En route to Rauner’s desk: Victories for licensing reform, regulatory rollback and axing golden parachutes
Nearly 600 bills are on their way to the governor, some of which would be encouraging changes to the status quo.
From the start of Illinois’ legislative session in January to the end of May, state lawmakers passed 615 bills out of both the House and Senate – the majority of which have yet to reach the governor. Nearly 600 of these bills will land on Gov. Bruce Rauner’s desk this summer, where he may sign them into law or use his veto pen.
Rauner will have the opportunity to review a wide range of proposals. Some would benefit taxpayers and strengthen the state economy, while others would push the state down a tired path toward more debt, higher taxes and depressed jobs growth. Here’s a list of five encouraging bills that deserve Rauner’s signature:
1) Axing golden parachutes (Senate Bill 3604: state Sen. Thomas Cullerton, D-Villa Park)
This measure, known as the “golden parachute bill,” would aim to protect taxpayers against lavish severance payouts for outgoing government officials. The bill would impose a fixed ceiling on government workers’ severance pay, capping payouts at the equivalent of 20 weeks of compensation. The bill would also reestablish severance packages as a privilege, rather than an entitlement: Government employees terminated due to misconduct would be barred from receiving severance packages.
2) Licensing transparency for ex-offenders (Senate Bill 2853: state Sen. Pamela Althoff, R-McHenry)
SB 2835 would assist ex-offenders navigating their way into the labor force. The bill would require the Illinois Department of Financial and Professional Regulation to include information on its website that explains how specific offenses correspond to the agency’s policies regarding occupational licensure.
3) Teacher licensing reform (Senate Bill 2658: state Sen. Paul Schimpf, R-Waterloo)
SB 2658 would relax educator licensing renewal requirements for military service members and their spouses. Currently, educator license holders must renew their license once every two years. This proposal would change the requirement to just once every three years for educator license holders who serve – or have a spouse serving – in the U.S. Armed Forces. While most licensing authorities require periodic license renewal, this can be especially burdensome for military families, due to the regularity with which they relocate. This bill would ease this burden by increasing the longevity of their educator licenses.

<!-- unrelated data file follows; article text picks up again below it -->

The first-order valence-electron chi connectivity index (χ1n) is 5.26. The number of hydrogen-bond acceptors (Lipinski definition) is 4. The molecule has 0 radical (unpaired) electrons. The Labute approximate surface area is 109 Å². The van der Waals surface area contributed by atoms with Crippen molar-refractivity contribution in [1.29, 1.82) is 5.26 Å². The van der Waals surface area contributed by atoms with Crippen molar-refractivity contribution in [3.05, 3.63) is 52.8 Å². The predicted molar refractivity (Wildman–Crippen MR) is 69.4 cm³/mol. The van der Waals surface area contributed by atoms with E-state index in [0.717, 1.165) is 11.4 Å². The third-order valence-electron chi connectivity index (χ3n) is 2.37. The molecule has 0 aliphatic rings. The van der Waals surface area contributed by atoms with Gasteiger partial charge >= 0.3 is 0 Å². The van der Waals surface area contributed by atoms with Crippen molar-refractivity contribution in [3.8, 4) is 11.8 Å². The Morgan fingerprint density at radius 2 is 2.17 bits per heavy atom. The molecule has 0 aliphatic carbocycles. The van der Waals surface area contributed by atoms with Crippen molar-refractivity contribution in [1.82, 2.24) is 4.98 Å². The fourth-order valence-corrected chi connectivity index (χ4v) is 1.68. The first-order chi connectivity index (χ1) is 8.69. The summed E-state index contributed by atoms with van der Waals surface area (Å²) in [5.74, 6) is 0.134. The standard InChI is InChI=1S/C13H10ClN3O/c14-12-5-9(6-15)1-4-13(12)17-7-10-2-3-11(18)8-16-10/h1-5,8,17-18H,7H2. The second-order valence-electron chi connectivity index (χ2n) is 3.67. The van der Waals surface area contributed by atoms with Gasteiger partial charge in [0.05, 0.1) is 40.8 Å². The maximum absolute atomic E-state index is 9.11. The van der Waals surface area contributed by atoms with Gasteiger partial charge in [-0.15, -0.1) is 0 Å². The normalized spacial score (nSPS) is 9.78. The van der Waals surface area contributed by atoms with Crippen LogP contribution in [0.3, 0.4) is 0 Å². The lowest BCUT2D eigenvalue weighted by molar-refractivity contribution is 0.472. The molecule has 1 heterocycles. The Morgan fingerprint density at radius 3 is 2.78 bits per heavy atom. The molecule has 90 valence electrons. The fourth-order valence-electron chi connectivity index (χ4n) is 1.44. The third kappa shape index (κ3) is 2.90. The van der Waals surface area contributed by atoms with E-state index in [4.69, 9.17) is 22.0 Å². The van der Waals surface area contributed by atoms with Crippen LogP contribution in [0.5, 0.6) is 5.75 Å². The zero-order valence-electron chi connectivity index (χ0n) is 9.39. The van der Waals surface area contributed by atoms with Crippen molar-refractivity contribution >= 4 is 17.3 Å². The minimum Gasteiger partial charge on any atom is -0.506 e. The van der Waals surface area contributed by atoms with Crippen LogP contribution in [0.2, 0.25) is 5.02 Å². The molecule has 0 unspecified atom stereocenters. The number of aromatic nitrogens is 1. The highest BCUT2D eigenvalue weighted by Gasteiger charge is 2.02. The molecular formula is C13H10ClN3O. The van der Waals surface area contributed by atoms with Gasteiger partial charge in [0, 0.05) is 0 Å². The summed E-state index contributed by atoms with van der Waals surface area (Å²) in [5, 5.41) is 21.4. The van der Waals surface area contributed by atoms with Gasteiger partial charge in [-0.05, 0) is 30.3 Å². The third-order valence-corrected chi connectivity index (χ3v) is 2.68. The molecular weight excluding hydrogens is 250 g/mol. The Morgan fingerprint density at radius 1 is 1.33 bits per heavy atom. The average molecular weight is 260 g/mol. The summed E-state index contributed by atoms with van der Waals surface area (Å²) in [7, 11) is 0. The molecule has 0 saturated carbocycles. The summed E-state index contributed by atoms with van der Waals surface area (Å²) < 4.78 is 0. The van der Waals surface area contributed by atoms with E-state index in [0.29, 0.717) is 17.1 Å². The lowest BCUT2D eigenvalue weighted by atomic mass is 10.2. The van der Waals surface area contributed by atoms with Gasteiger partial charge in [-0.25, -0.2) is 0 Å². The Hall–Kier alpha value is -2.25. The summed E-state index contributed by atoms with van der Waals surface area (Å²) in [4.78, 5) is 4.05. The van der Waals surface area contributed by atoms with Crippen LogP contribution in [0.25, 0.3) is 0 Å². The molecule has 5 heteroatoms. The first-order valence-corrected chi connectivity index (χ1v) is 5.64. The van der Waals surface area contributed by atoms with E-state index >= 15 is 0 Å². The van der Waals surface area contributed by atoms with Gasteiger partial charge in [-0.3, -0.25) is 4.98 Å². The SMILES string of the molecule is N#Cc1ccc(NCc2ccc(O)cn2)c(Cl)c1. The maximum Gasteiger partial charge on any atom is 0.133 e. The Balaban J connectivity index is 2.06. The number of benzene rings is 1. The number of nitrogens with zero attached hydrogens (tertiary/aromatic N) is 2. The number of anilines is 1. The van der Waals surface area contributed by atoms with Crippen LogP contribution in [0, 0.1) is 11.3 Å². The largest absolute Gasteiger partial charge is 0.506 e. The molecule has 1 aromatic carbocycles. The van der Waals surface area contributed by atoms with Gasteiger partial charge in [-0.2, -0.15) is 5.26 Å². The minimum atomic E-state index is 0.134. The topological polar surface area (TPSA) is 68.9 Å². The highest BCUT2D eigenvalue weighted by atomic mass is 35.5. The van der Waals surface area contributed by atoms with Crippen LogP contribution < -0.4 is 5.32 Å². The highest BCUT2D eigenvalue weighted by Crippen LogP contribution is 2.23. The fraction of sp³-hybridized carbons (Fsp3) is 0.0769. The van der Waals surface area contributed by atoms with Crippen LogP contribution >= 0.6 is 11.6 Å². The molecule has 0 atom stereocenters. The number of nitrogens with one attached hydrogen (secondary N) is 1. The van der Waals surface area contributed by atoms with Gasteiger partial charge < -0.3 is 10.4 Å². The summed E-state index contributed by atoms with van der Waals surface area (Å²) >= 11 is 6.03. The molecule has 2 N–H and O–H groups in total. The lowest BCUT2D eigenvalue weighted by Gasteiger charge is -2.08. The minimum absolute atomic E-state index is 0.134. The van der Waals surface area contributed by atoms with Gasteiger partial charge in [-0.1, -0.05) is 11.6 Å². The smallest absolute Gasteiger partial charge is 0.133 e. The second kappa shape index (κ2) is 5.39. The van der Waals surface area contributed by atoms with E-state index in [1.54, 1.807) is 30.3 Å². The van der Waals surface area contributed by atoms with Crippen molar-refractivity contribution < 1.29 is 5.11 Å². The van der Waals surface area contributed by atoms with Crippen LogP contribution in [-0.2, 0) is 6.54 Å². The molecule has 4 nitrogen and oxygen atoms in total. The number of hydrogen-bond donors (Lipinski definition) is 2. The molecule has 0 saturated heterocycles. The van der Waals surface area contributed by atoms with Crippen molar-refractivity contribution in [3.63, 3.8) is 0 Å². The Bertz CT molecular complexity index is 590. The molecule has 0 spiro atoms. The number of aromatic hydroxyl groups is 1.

4) Tollway transparency (Senate Bill 2291: state Sen. Dan McConchie, R-Hawthorn Woods)
This proposal would require the Illinois State Toll Highway Authority to make all board meeting agendas publicly available in advance of each meeting. Published agendas would include any subject upon which a “final action” will be taken, as well as pending contracts that amount to more than $100,000. This bill would bring more transparency – and, therefore, accountability – to the highway authority.
5) Protecting small businesses from overregulation (House Bill 5253: state Rep. Carol Sente, D-Vernon Hills)
This bill would require regulatory agencies to examine the potential economic impact that proposed regulations might have on small businesses. Small businesses are hit hardest by overregulation, given their limited capacity to shoulder compliance costs compared with that of their larger counterparts. HB 5253 would be one small step toward protecting small business owners from unnecessary and burdensome regulations.